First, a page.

We want here to design a method based on “probability models” rather than “density models”, which means working with dominated models consisting of probabilities rather than of densities as for . Of course, the choice of a dominating measure and a specific set of densities leads to a probability model . This is by the way what is actually done in Statistics, but the converse is definitely not true and there exist many ways of representing a dominated probability model by a reference measure and a set of densities. It turns out — see Section 2.3 — that the performance of a very familiar estimator, namely the MLE (Maximum Likelihood Estimator), can be strongly affected by the choice of a specific version of the densities. Our purpose here is to design an estimator the performance of which only depends on the probability model and not on the choice of the reference measure and the densities that are used to represent it.
In order to get rid of the abovementioned restrictions, we have to modify our original construction which leads to the new version that we present here. This new version retains all the nice properties that we proved in Baraud et al. (2017) and the numerous illustrations we considered there remain valid for the new version. It additionally provides a general treatment of conditional density estimation and regression, allowing the Statistician to estimate both the regression function and the error distribution even when the distribution of the design is totally unknown and the errors admit no finite moments. From this point of view, our approach contrasts very much with that based on the classical least squares. An alternative point of view on the particular problem of estimating a conditional density can be found in Sart (2015).
A thorough study of the performance of the least squares estimator (or truncated versions of it) can be found in Györfi et al. (2002) and we refer the reader to the references therein. A nice feature of these results lies in the fact that they hold without any assumption on the distribution of the design. While few moment conditions on the errors are necessary to bound the integrated risk of their estimator, much stronger ones, typically boundedness of the errors, are necessary to obtain exponential deviation bounds. In contrast, in linear regression, Audibert and Catoni (2011) established exponential deviation bounds for the risk of some robust versions of the ordinary least squares estimator. Their idea is to replace the sum of squares by the sum of their truncated version in view of designing a new criterion which is less sensitive to possible outliers than the original least squares. Their way of modifying the least squares criterion shares some similarity with our way of modifying the loglikelihood criterion, as we shall see below. However their results require some conditions on the distribution of the design as well as some (weak) moment condition on the errors while ours do not.
It is known, and we shall give an additional example below, that the MLE, which is often considered as a “universal” estimator, does not possess, in general, the properties that we require and more specifically robustness. An illustration of the lack of robustness of the MLE with respect to Hellinger deviations is provided in Baraud and Birgé (2016a). Some other weaknesses of the MLE have been described in Le Cam (1990) and Birgé (2006), among other authors, and various alternatives aimed at designing some sorts of “universal” estimators (for the problem we consider here) which would not suffer from the same weaknesses have been proposed in the past by Le Cam (1973) and (1975) followed by Birgé (1983) and (2006). The construction of estimators, as described in Baraud et al. (2017) was in this line. In that paper, we actually introduced estimators via a testing argument as was the case for Le Cam and Birgé for their methods. This argument remains valid for the generalized version we consider here — see Lemma 4 in Appendix D.10 — but estimators can also be viewed as a generalization, and in fact a robustified version, of the MLE. We shall even show, in Section 6, that in favorable situations (i.i.d. observations and a convex separable set of densities as a model for the true density) the MLE is actually a estimator and therefore shares their properties.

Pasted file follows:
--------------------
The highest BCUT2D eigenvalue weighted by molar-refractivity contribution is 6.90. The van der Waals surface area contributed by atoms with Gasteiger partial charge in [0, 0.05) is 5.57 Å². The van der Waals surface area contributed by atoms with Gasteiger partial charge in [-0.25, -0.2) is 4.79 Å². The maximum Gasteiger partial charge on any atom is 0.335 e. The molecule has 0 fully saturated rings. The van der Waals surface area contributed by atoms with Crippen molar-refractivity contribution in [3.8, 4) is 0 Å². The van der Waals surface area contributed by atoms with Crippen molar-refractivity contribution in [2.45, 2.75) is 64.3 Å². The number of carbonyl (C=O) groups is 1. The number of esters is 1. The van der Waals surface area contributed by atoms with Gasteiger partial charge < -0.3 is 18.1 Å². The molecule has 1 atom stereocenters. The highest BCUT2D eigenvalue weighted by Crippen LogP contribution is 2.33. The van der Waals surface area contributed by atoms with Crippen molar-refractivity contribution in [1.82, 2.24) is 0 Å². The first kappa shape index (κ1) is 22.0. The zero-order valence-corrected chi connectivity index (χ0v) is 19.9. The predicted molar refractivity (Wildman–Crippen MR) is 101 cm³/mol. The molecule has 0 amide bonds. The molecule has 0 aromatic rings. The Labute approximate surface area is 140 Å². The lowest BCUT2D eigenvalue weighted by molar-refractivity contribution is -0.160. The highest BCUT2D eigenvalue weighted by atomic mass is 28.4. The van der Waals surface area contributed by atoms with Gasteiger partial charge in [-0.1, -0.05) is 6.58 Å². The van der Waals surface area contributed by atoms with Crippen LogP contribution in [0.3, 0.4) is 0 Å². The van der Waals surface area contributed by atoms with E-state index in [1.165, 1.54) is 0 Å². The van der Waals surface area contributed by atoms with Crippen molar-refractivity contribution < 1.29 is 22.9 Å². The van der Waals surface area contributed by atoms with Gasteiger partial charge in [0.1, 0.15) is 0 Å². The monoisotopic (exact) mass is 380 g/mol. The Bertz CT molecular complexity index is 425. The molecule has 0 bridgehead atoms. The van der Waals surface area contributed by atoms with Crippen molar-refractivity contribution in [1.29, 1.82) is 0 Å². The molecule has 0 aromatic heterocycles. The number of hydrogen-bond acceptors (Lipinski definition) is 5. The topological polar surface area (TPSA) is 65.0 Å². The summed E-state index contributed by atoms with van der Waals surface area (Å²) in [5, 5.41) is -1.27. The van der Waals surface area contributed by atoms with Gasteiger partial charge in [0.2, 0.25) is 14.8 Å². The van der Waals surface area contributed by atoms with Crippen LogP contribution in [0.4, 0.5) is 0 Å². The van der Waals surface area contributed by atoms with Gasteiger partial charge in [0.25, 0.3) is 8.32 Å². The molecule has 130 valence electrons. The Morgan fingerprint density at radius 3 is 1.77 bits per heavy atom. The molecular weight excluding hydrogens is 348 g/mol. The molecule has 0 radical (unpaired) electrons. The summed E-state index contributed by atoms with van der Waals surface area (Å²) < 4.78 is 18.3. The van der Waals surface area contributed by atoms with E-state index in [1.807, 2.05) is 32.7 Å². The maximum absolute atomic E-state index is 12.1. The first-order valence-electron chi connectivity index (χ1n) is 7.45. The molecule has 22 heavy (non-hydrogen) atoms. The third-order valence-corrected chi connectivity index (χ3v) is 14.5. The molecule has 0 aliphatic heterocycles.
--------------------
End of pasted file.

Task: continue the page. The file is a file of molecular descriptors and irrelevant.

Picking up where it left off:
To explain the idea underlying the construction of estimators, let us assume that we observe an sample with an unknown density belonging to a set of densities with respect to some reference measure . We may write the loglikelihood of as and the loglikelihood ratios as
so that maximizing the likelihood is equivalent to minimizing with respect to
This happens simply because of the magic property of the logarithm which says that . However, the use of the unbounded log function in the definition of leads to various problems that are responsible for some weaknesses of the MLE. Replacing the log function by another function amounts to replace by
(1) 
which is different from since is not the log function. We may nevertheless define the analogue of , namely
(2) 
and define our estimator as a minimizer with respect to of the quantity . The resulting estimator is an alternative to the maximum likelihood estimator and we shall show that, for a suitable choice of a bounded function , it enjoys various properties, among which robustness, that are often not shared by the MLE.
To analyze the performance of this new estimator, we have to study the behaviour of the process when is fixed, is close to the true distribution of the and varies in . Since the function is bounded, the process is similar to those considered in learning theory for the purpose of studying empirical risk minimization. As a consequence, the tools we use are also similar to those described in great detail in Koltchinskii (2006).